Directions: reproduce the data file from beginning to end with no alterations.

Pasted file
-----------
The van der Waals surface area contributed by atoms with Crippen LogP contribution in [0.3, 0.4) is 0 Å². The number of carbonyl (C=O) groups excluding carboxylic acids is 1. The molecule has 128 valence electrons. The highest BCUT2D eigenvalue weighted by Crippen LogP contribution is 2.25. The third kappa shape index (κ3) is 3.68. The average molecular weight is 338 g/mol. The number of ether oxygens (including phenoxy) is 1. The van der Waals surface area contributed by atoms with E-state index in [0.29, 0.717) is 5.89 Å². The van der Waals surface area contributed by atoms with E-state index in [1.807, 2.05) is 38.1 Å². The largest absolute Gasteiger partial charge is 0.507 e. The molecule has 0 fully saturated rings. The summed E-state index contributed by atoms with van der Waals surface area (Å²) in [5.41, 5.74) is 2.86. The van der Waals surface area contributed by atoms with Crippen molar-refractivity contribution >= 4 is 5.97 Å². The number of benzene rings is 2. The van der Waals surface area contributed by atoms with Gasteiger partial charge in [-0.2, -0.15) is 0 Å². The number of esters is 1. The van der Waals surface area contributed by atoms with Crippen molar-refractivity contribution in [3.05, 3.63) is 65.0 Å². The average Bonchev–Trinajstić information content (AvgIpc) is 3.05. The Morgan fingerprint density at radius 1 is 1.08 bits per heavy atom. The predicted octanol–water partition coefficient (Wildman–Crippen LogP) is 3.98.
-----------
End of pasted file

The van der Waals surface area contributed by atoms with Crippen LogP contribution in [0.3, 0.4) is 0 Å². The number of carbonyl (C=O) groups excluding carboxylic acids is 1. The molecule has 128 valence electrons. The highest BCUT2D eigenvalue weighted by Crippen LogP contribution is 2.25. The third kappa shape index (κ3) is 3.68. The average molecular weight is 338 g/mol. The number of ether oxygens (including phenoxy) is 1. The van der Waals surface area contributed by atoms with E-state index in [0.29, 0.717) is 5.89 Å². The van der Waals surface area contributed by atoms with E-state index in [1.807, 2.05) is 38.1 Å². The largest absolute Gasteiger partial charge is 0.507 e. The molecule has 0 fully saturated rings. The summed E-state index contributed by atoms with van der Waals surface area (Å²) in [5.41, 5.74) is 2.86. The van der Waals surface area contributed by atoms with Crippen molar-refractivity contribution >= 4 is 5.97 Å². The number of benzene rings is 2. The van der Waals surface area contributed by atoms with Gasteiger partial charge in [-0.2, -0.15) is 0 Å². The number of esters is 1. The van der Waals surface area contributed by atoms with Crippen molar-refractivity contribution in [3.05, 3.63) is 65.0 Å². The average Bonchev–Trinajstić information content (AvgIpc) is 3.05. The Morgan fingerprint density at radius 1 is 1.08 bits per heavy atom. The predicted octanol–water partition coefficient (Wildman–Crippen LogP) is 3.98.